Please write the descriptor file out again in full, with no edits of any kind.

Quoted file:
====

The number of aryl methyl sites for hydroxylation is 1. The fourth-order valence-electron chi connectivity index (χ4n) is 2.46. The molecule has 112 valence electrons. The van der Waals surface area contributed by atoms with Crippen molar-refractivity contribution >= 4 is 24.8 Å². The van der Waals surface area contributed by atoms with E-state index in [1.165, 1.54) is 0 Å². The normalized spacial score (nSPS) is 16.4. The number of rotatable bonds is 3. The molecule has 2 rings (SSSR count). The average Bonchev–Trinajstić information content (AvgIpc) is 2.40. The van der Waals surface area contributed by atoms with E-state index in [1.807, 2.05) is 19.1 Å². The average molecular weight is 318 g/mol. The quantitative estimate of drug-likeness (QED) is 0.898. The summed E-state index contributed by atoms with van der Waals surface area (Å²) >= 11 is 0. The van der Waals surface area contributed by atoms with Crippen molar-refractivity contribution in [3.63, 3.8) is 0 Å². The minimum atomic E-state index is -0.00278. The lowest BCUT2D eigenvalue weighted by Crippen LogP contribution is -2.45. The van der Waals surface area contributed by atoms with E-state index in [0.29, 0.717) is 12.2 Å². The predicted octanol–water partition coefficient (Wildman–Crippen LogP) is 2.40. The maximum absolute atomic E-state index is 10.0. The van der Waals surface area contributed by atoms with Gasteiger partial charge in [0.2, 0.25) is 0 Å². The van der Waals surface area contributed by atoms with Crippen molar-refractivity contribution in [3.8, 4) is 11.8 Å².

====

The number of aryl methyl sites for hydroxylation is 1. The fourth-order valence-electron chi connectivity index (χ4n) is 2.46. The molecule has 112 valence electrons. The van der Waals surface area contributed by atoms with Crippen molar-refractivity contribution >= 4 is 24.8 Å². The van der Waals surface area contributed by atoms with E-state index in [1.165, 1.54) is 0 Å². The normalized spacial score (nSPS) is 16.4. The number of rotatable bonds is 3. The molecule has 2 rings (SSSR count). The average Bonchev–Trinajstić information content (AvgIpc) is 2.40. The van der Waals surface area contributed by atoms with E-state index in [1.807, 2.05) is 19.1 Å². The average molecular weight is 318 g/mol. The quantitative estimate of drug-likeness (QED) is 0.898. The summed E-state index contributed by atoms with van der Waals surface area (Å²) >= 11 is 0. The van der Waals surface area contributed by atoms with Crippen molar-refractivity contribution in [3.63, 3.8) is 0 Å². The minimum atomic E-state index is -0.00278. The lowest BCUT2D eigenvalue weighted by Crippen LogP contribution is -2.45. The van der Waals surface area contributed by atoms with E-state index in [0.29, 0.717) is 12.2 Å². The predicted octanol–water partition coefficient (Wildman–Crippen LogP) is 2.40. The maximum absolute atomic E-state index is 10.0. The van der Waals surface area contributed by atoms with Gasteiger partial charge in [0.2, 0.25) is 0 Å². The van der Waals surface area contributed by atoms with Crippen molar-refractivity contribution in [3.8, 4) is 11.8 Å².